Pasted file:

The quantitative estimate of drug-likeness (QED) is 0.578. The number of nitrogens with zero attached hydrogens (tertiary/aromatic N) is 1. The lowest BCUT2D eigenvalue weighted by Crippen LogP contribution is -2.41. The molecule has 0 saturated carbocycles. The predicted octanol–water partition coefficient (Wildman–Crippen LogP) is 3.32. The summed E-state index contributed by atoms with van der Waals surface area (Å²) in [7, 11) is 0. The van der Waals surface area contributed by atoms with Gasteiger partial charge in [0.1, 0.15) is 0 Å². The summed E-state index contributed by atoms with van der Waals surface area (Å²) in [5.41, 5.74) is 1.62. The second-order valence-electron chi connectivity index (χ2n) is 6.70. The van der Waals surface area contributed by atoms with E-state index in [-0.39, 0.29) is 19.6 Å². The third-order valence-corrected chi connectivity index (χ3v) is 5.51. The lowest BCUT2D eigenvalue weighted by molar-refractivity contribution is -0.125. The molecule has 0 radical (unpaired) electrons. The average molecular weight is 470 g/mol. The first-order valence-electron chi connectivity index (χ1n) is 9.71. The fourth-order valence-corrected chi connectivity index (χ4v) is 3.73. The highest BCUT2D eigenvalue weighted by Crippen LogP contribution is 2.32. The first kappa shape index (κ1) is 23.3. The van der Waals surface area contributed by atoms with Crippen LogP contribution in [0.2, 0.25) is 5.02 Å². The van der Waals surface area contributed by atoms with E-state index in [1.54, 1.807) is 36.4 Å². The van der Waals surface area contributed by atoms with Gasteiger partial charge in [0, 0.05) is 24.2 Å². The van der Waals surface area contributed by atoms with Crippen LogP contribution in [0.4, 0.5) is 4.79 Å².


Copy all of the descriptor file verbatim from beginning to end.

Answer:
The quantitative estimate of drug-likeness (QED) is 0.578. The number of nitrogens with zero attached hydrogens (tertiary/aromatic N) is 1. The lowest BCUT2D eigenvalue weighted by Crippen LogP contribution is -2.41. The molecule has 0 saturated carbocycles. The predicted octanol–water partition coefficient (Wildman–Crippen LogP) is 3.32. The summed E-state index contributed by atoms with van der Waals surface area (Å²) in [7, 11) is 0. The van der Waals surface area contributed by atoms with Gasteiger partial charge in [0.1, 0.15) is 0 Å². The summed E-state index contributed by atoms with van der Waals surface area (Å²) in [5.41, 5.74) is 1.62. The second-order valence-electron chi connectivity index (χ2n) is 6.70. The van der Waals surface area contributed by atoms with E-state index in [-0.39, 0.29) is 19.6 Å². The third-order valence-corrected chi connectivity index (χ3v) is 5.51. The lowest BCUT2D eigenvalue weighted by molar-refractivity contribution is -0.125. The molecule has 0 radical (unpaired) electrons. The average molecular weight is 470 g/mol. The first-order valence-electron chi connectivity index (χ1n) is 9.71. The fourth-order valence-corrected chi connectivity index (χ4v) is 3.73. The highest BCUT2D eigenvalue weighted by Crippen LogP contribution is 2.32. The first kappa shape index (κ1) is 23.3. The van der Waals surface area contributed by atoms with Crippen LogP contribution in [0.2, 0.25) is 5.02 Å². The van der Waals surface area contributed by atoms with E-state index in [1.54, 1.807) is 36.4 Å². The van der Waals surface area contributed by atoms with Gasteiger partial charge in [0, 0.05) is 24.2 Å². The van der Waals surface area contributed by atoms with Crippen LogP contribution in [0.4, 0.5) is 4.79 Å².